Summertime is the perfect season for enjoying a nice glass of crisp, cool wine outdoors with some light and delicious food. There is something that just feels right about combining the warm weather and long days of the season with a glass of perfectly chilled, beautifully colored wine. Rosé fits the bill perfectly! Of course, Rosé can be enjoyed year-round and I fully encourage appreciating it twelve months out of the year, but watching a little condensation run down the outside of your glass while you’re hearing the birds chirp and smelling the chicken cooking on the grill is a joy that can only be experienced fleetingly.
Rosé wines have had quite a journey over the last decade or so in the United States. They’ve risen from obscurity where they were categorically lumped in with cheap, sweet and mass-produced white zinfandel, then steadily gained acceptance as local wineries started to emulate the dry, food friendly Rosés produced in Europe, followed by a popularity that caused any winery with some extra tank space to push out their own version, which leads us to the current marketplace where prices have dropped and many producers are removing the offering from their lineups. This circumstance provides a delicious opportunity for savvy wine consumers.
The term “Rosé” refers to a wide range of wines which are produced in many parts of the world and from an expansive list of different grapes. Generally, Rosé wines are pink, but the assortment of colors varies from almost colorless to rich, deep and nearly red. The body can be similarly wide-ranging from light, bright and crisp to medium weighted with an oily and slightly chewy mouthfeel. Acidity can also run across the spectrum from tart and tangy to soft and somewhat off-dry. With all of these variations, taking advantage of the new, lower prices and the shelter-in-place world in which we live can be both educational and fun!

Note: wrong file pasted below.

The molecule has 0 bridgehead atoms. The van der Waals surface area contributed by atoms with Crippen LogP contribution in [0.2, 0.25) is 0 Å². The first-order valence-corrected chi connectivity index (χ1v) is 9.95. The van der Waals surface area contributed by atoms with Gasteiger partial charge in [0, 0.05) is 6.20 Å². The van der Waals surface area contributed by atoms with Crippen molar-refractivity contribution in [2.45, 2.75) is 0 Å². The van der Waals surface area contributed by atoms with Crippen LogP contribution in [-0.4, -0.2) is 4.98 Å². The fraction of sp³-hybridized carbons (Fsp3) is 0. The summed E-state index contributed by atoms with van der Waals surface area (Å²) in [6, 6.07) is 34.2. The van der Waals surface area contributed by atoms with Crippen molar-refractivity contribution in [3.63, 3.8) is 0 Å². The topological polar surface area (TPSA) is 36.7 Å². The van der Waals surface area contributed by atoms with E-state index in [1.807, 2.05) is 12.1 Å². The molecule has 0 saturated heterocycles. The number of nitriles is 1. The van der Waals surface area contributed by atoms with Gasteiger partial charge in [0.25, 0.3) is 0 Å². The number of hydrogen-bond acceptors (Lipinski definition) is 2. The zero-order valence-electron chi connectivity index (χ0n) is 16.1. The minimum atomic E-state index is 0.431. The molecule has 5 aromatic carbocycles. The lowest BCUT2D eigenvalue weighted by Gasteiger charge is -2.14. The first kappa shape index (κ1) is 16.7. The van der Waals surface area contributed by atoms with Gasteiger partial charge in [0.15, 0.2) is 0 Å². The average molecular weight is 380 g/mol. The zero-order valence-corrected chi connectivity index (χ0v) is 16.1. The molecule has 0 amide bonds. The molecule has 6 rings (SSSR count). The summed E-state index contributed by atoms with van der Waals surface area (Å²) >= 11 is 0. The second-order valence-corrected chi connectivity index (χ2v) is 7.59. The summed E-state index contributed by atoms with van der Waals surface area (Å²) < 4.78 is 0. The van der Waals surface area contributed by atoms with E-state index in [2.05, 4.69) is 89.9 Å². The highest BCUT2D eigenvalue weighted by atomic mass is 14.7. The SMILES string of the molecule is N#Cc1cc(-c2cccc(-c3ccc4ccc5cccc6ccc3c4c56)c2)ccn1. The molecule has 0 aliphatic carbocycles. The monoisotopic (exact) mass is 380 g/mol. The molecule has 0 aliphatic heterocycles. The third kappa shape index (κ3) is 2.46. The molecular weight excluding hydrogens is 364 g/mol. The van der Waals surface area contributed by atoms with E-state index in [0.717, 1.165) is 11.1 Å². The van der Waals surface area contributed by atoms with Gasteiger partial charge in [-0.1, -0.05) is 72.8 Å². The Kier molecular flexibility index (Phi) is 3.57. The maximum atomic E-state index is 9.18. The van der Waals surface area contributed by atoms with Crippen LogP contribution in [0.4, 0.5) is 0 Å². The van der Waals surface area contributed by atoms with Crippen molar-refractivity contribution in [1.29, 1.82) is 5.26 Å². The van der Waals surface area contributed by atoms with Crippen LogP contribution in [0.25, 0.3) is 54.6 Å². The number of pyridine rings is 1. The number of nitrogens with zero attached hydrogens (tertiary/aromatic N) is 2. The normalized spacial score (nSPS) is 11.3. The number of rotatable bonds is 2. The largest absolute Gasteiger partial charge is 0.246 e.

This month’s recipe would pair very nicely with a medium-bodied Rosé which has enough heft to stand up to the herbs and seasonings and enough acid to cruise through the richer cheese, olives and potatoes. An ample touch of fruit flavors in the wine will enhance the chicken and marry nicely with the lemon, tomatoes and cucumbers. I’ve had great success with a local Rosé of Sangiovese and this recipe, and am sure that a high-quality Rosé of Zinfandel or Grenache would also work very well. Our local wine producers and grape growers need your support now, more than ever, so why not grab a couple, or a few, bottles of the world-class Rosés that are produced right here in your own neighborhood and enjoy a healthy meal, a chilled glass of wine and a warm summer evening? Cheers!
Jeff James is the founder and co-owner, with his wife Judy, of Stony Point Vineyard and James Family Cellars. Their Cotati vineyard and winery have consistently produced award-winning wines. Jeff can be reached at info@JamesFamilyCellars.com or www.JamesFamilyCellars.com